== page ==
WASHINGTON — Republicans are protesting the Obama administration’s plan to lift a 1983 ban on nuclear and aviation training for Libyan nationals in the U.S., noting that the Department of Homeland Security’s reasoning didn’t mention the Benghazi attack or the responsible terrorist affiliates at work in the country.
House Judiciary Committee Chairman Bob Goodlatte (R-Va.), Oversight and Government Reform Committee Chairman Darrell Issa (R-Calif.), Immigration and Border Security Subcommittee Chairman Trey Gowdy (R-S.C.), and National Security Subcommittee Chairman Jason Chaffetz (R-Utah) sent a letter in November to DHS about the proposed change, with a March follow-up to Secretary Jeh Johnson after they found out the administration had moved forward with the rule change without responding to lawmakers’ initial concerns.
“The U.S. relationship with Libya is anything but normal, as evidenced by the September 11th assault on the U.S. compound in Benghazi, Libya and horrific murder of our ambassador to that country over year ago. Not only did four Americans die on that date, but, as we previously documented, numerous other terror threats have continued from Libya in recent months,” they wrote in the March letter. “…While this rule is in the final stages of review prior to publication, the Administration continues to ignore Congressional inquiries.”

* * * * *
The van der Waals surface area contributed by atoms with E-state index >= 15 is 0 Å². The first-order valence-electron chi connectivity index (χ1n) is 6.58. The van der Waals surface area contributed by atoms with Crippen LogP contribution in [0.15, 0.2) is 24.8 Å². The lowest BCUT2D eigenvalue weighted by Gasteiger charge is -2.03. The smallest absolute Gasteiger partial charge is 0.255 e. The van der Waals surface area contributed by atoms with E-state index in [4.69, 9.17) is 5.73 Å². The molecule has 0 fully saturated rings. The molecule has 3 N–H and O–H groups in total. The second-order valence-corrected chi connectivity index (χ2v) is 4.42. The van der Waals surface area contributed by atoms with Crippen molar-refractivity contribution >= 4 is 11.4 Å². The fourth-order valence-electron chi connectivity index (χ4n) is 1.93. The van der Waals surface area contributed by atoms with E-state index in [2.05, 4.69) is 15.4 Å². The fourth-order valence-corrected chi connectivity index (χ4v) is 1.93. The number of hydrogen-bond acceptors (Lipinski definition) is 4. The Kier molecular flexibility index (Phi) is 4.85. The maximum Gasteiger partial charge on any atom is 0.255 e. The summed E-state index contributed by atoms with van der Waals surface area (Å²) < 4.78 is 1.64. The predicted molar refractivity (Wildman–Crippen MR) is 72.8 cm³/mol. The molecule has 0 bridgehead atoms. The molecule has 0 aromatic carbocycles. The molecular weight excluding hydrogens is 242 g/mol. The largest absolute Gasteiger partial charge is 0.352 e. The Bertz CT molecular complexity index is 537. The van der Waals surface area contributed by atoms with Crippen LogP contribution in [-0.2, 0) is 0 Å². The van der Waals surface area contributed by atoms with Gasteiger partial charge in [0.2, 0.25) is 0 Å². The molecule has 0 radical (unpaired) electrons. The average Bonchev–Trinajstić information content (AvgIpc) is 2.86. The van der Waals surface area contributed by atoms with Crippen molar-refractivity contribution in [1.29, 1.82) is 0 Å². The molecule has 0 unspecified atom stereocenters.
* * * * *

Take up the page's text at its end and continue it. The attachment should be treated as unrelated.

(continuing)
“In light of the continued national security threat to America, we find the planned policy reversal to be dangerous and irresponsible,” the chairmen continued. “The decision to lift the ban on allowing nationals of such a terror-plagued country to come to the U.S. to engage in flight-related training is particularly disturbing in light of the role such training played in the preparations for the September 11, 2001 terror attacks. Further, lifting the ban on Libyan nationals to come to the U.S. to study nuclear science and related fields is incomprehensible in light of the peril the U.S. and its allies in the Near East face from the potential acquisition of nuclear weapons technology by terrorists or hostile nations in the region.”